Africa Day: 6 African Women Who Are Shaking Things Up

On 25 May, we commemorate Africa Day: a celebration of Africa’s independence, freedom, and liberation struggle from colonial imperialists. It also marks the first union of African countries on African soil: the Organisation of the African Unity (OAU) was formed on this day in 1963 which, 38 years later, evolved into the African Union (AU). On its 55th anniversary, SHAAZIA EBRAHIM and FATIMA MOOSA celebrate women from the continent that are taking Africa forward.

Wanuri Kahiu

Kenyan-born Kahiu is part of the new generation of African storytellers. You probably recognise her because of the controversy surrounding Rafiki, the Kenyan lesbian love story she directed. The film was banned in her home country “due to its homosexual theme and clear intent to promote lesbianism in Kenya contrary to the law.” Rafiki is the first Kenyan film invited to the Cannes Film Festival. But all her stories and films have received international acclaim.

Other stories and films she has worked on have received international acclaim too. She won multiple awards at the Africa Academy Awards, including best director and best picture, for her 2008 feature From a Whisper, which is based on the true events surrounding the bombings of the US Embassy in Nairobi, for which she wrote the screenplay. Kahius’s short sci-fi film Pumzi, which she wrote and produced, is a haunting parable about a world without water. It screened at Sundance in 2010, won the Venice Film Festival’s Award of the City of Venice, and was named best short film at Cannes in 2010. She is the also the co-founder of AFROBUBBLEGUM, a media company that supports, creates, and commissions fun, fierce and frivolous African art. Did somebody say lit?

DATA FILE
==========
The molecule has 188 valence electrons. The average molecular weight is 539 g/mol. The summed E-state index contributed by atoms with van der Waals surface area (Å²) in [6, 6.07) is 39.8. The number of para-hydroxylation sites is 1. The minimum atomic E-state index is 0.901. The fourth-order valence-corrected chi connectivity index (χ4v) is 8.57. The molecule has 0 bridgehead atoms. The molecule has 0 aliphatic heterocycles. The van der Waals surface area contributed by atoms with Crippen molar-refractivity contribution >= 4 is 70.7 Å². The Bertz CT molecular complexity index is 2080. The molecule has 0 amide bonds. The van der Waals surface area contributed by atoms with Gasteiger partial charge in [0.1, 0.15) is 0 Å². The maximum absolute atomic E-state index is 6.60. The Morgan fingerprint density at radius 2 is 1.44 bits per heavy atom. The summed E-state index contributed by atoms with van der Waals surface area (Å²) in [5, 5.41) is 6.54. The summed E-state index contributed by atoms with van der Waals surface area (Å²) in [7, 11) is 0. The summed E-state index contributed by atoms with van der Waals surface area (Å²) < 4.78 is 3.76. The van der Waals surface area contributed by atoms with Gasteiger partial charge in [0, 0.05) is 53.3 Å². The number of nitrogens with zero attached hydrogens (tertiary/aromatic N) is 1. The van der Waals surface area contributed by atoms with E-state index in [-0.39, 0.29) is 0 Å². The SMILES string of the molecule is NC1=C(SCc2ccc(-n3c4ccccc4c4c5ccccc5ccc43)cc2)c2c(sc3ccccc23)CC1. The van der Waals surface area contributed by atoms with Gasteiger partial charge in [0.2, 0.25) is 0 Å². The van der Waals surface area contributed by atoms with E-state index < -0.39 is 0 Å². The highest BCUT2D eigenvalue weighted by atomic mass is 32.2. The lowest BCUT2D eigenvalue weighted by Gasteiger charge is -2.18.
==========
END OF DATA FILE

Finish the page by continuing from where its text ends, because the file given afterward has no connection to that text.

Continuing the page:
Minna Salami

Referred to as “one of the key feminist voices of our time”, with the likes of Angelina Jolie and Michelle Obama in ELLE magazine’s ‘12 women changing the world’, this Nigerian-Finnish writer, blogger, and speaker gives us absolute life. If you haven’t heard of her award-winning pan-African feminist blog MsAfropolitan, do yourself a favour and check it out. She said that her blog combines “personal narrative, feminist theory, pop culture, African studies and social criticism, in order to explore new ways of thinking about the world that are nevertheless rooted in history.” She speaks up on African feminist issues and African diaspora issues in columns and by speaking on various platforms as a global feminism awareness advocate.

Memory Banda

This 22-year-old Malawian girls rights activist is doing all the things to champion the rights of the girl child. Banda was part of a national grassroots campaign to ban ‘child marriage’ in her country, she joined local organisations to talk to girls about their experiences in sexual ‘initiation camps,’ and even collaborated on a project where girls share their experiences, dreams, and challenges through art, storytelling, and poetry. Her storytelling project was later adopted into an advocacy campaign and helped bring about the legal ban on child marriage in 2015.